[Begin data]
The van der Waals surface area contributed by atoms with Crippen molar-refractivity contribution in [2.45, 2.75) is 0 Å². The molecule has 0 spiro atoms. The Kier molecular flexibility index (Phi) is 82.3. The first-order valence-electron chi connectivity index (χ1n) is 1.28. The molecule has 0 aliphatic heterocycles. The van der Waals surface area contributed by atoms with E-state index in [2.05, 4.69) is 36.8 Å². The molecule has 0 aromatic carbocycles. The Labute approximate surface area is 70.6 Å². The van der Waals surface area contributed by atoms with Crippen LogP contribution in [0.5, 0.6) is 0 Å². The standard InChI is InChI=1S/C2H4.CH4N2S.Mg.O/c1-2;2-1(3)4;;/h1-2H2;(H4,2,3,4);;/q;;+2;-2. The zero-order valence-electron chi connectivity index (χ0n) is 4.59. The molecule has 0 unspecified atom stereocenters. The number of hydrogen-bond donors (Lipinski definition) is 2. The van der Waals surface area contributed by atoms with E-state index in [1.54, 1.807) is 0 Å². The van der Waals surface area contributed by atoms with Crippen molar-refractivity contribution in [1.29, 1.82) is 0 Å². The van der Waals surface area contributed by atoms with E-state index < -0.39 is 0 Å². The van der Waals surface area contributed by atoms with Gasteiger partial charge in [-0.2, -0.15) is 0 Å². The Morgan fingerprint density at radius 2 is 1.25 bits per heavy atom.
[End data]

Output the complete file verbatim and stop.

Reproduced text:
The van der Waals surface area contributed by atoms with Crippen molar-refractivity contribution in [2.45, 2.75) is 0 Å². The molecule has 0 spiro atoms. The Kier molecular flexibility index (Phi) is 82.3. The first-order valence-electron chi connectivity index (χ1n) is 1.28. The molecule has 0 aliphatic heterocycles. The van der Waals surface area contributed by atoms with E-state index in [2.05, 4.69) is 36.8 Å². The molecule has 0 aromatic carbocycles. The Labute approximate surface area is 70.6 Å². The van der Waals surface area contributed by atoms with Crippen LogP contribution in [0.5, 0.6) is 0 Å². The standard InChI is InChI=1S/C2H4.CH4N2S.Mg.O/c1-2;2-1(3)4;;/h1-2H2;(H4,2,3,4);;/q;;+2;-2. The zero-order valence-electron chi connectivity index (χ0n) is 4.59. The molecule has 0 unspecified atom stereocenters. The number of hydrogen-bond donors (Lipinski definition) is 2. The van der Waals surface area contributed by atoms with E-state index in [1.54, 1.807) is 0 Å². The van der Waals surface area contributed by atoms with Crippen molar-refractivity contribution in [1.29, 1.82) is 0 Å². The van der Waals surface area contributed by atoms with E-state index < -0.39 is 0 Å². The van der Waals surface area contributed by atoms with Gasteiger partial charge in [-0.2, -0.15) is 0 Å². The Morgan fingerprint density at radius 2 is 1.25 bits per heavy atom.